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A Guide to Pets in Rental Properties

A Guide to Pets in Rental Properties

From soft and furry to scaled and feathered, pets come in all shapes and sizes and our property managers have seen it all, including an uncaged 2m-long python to a budgie that sounds like a piercing house alarm. When it comes to renting a property with our animal companions, there are some important laws all landlords and tenants need to know from the outset.

In 2019, reforms to the ACT Residential Tenancies Act gave greater freedoms to tenants with respect to having and keeping pets in a rental property. The change to the law means that an application to keep an animal, or allow an animal to be kept on a rental premises, can no longer be unreasonably refused by a Strata Plan or landlord unless there is a sound justification.

Sound justification can include if a property is not suitable for the animal or if the animal is likely to cause unreasonable damage.

The ACT Residential Tenancies Act requires landlords to advertise that tenants need to obtain the lessor’s permission to keep an animal in the property. A landlord can be fined if they fail to state this in their advertisement.

After an application has been submitted by a tenant, the property owner has 14 days to respond otherwise it is assumed pets are approved and permitted at the property. If the landlord refuses the pet, they can only do so by making an application to the ACT Civil & Administrative Tribunal (ACAT). However, ACAT would likely only refuse the pet on very special grounds. They can, however, put some conditions around the pet including quantity, type, and whether they are permitted inside or kept outside only. In all cases, the tenant is responsible for any repairs or additional maintenance to the premises required as a consequence of keeping an animal on the premises.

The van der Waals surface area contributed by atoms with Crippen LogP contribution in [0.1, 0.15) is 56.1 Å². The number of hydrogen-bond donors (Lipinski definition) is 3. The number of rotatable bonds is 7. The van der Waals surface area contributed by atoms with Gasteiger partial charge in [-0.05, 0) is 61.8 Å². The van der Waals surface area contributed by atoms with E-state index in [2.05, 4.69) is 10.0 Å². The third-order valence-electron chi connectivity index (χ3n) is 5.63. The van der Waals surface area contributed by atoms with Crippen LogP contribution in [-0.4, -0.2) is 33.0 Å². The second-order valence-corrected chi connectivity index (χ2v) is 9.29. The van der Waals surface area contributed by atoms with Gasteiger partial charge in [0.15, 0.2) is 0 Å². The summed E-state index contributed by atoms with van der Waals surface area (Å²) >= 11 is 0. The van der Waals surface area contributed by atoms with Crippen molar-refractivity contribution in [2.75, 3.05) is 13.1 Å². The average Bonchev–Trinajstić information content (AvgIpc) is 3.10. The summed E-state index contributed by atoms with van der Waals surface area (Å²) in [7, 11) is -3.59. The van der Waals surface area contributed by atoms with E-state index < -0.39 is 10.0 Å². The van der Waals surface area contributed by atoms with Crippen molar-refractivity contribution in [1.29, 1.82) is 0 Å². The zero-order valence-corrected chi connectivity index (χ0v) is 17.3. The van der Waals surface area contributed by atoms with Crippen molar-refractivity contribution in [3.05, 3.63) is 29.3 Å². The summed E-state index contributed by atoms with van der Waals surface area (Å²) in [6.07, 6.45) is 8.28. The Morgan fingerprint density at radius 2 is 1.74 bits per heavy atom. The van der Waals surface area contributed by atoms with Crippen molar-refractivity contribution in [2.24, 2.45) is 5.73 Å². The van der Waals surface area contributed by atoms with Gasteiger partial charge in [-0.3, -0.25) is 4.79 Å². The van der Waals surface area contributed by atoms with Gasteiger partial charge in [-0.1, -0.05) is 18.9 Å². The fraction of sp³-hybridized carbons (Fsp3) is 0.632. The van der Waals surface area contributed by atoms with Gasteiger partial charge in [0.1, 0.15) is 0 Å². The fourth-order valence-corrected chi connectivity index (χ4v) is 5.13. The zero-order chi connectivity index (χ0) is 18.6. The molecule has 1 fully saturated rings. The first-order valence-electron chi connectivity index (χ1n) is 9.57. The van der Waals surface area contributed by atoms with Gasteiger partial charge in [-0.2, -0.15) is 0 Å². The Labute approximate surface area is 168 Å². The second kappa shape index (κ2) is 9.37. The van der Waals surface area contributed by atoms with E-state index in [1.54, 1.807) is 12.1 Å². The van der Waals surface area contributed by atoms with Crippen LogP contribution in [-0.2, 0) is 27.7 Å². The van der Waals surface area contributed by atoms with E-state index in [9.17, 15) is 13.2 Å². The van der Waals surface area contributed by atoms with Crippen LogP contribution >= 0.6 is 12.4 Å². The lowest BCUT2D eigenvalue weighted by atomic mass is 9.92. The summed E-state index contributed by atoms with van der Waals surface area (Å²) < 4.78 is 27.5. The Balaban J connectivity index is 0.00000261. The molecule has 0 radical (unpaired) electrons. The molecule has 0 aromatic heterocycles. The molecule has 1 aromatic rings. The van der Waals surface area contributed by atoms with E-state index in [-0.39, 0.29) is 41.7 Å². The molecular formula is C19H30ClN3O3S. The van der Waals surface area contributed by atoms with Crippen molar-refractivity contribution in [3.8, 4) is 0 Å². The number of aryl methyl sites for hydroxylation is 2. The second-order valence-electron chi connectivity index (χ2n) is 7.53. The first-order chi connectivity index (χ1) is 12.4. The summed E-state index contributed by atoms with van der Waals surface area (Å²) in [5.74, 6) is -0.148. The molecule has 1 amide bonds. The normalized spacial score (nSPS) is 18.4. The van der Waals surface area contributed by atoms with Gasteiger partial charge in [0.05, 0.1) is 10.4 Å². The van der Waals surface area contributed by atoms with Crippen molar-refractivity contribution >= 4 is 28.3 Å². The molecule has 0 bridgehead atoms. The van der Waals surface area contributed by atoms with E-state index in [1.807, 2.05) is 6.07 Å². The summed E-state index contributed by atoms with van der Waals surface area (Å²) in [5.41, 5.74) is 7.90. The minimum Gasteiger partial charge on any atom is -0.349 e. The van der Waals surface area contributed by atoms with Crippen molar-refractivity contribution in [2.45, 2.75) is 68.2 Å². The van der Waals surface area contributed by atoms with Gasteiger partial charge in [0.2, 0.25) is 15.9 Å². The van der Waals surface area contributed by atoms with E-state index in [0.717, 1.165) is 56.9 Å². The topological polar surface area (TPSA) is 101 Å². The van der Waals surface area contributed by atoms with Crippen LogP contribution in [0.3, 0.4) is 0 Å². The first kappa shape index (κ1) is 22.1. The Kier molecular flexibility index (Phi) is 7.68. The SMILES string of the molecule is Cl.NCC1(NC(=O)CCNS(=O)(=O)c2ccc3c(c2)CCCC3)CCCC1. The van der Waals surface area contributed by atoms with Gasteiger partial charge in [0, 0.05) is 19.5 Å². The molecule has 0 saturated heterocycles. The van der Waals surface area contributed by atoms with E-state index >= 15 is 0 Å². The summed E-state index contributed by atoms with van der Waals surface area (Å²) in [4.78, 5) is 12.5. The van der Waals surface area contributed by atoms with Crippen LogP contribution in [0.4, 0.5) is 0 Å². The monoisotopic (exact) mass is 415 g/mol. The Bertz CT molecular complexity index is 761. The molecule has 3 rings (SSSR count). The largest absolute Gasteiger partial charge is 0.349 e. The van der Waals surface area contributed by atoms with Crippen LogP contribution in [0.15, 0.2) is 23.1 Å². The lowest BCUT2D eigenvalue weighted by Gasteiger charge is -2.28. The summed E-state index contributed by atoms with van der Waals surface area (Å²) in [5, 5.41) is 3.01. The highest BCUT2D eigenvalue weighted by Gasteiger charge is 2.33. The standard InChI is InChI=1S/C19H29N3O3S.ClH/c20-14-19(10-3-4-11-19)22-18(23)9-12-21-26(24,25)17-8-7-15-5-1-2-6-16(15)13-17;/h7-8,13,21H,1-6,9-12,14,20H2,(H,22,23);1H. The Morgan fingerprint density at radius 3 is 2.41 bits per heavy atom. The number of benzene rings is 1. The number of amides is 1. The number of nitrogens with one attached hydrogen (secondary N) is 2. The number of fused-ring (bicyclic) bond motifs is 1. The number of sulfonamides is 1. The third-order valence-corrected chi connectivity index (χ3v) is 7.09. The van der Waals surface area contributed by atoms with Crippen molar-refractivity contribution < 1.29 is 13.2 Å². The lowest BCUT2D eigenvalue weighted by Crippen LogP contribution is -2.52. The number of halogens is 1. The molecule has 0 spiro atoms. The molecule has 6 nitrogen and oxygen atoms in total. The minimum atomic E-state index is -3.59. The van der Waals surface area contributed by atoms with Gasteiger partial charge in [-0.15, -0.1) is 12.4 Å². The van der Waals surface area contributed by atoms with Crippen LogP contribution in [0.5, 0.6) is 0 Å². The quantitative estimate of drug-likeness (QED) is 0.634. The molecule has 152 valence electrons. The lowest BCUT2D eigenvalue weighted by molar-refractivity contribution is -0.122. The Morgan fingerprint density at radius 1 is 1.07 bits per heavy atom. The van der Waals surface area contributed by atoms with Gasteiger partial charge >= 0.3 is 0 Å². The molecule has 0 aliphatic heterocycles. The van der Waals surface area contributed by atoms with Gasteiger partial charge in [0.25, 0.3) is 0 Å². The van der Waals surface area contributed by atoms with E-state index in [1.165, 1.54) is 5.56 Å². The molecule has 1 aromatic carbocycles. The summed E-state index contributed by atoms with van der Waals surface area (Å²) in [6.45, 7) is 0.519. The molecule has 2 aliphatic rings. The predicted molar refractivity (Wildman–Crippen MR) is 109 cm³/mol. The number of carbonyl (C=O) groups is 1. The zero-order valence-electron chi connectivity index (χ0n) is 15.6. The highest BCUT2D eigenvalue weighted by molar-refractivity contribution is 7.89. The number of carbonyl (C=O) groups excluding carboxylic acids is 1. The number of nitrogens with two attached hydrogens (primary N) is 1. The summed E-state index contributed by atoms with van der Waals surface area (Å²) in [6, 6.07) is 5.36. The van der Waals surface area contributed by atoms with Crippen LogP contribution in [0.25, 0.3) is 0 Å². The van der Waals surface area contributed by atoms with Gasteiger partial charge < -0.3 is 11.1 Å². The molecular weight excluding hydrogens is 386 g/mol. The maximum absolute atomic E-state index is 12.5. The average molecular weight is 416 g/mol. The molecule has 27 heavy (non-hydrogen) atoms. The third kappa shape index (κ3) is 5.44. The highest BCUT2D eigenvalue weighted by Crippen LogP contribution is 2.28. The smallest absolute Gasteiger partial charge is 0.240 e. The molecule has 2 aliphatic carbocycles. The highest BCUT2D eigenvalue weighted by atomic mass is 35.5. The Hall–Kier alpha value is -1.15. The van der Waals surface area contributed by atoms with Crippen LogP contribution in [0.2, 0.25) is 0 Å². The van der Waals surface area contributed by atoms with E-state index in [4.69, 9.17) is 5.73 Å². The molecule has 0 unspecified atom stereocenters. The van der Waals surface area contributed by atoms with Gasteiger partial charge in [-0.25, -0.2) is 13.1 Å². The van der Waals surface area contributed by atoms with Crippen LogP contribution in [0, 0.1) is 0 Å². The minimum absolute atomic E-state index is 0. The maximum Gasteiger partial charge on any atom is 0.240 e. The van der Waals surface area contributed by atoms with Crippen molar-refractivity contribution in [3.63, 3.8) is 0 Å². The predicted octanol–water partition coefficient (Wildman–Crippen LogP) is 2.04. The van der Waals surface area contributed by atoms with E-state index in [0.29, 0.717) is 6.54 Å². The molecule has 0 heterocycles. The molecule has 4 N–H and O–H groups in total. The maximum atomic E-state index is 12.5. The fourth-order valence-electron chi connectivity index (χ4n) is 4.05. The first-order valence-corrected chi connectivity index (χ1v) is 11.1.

In the ACT, if a Strata Plan has a rule about pets, then occupants must comply. For example, there might be a by-law requiring tenants to make a formal application for the keeping of pets, to be reviewed and approved by the owners corporation.

In NSW, there is nothing in the NSW Residential Tenancies Act that prohibits tenants from keeping a pet, or that requires a tenant to seek a landlord’s consent to keep a pet. However, the standard tenancy agreement issued by NSW Fair Trading includes additional terms which require tenants to have their landlord’s permission to keep pets. These additional terms may be crossed out when the agreement is signed, but if they are not crossed out, they will still apply.

When it comes to tenancy agreements drawn-up privately or by an agency in NSW, landlords have the right to include a clause that restricts pets from being kept at the property.

Like the ACT, some NSW Strata Plan schemes will have a by-law about the keeping of animals, which might allow pets to be kept with the prior written approval of the owners corporation. Some Strata Plan rules prohibit animals altogether, with the exception of assistance animals.

Whether you are a tenant or a landlord, it is important to know your rights and responsibilities before signing a tenancy agreement. The best way to avoid disputes is by making sure that you understand the agreement and the laws that govern tenancies. Further information can be found through the ACT Tenants’ Union (tenantsact.org.au) and the NSW Tenants’ Union (tenants.org.au).

Blackshaw Corporation

27 Bougainville Street
Manuka ACT 2603

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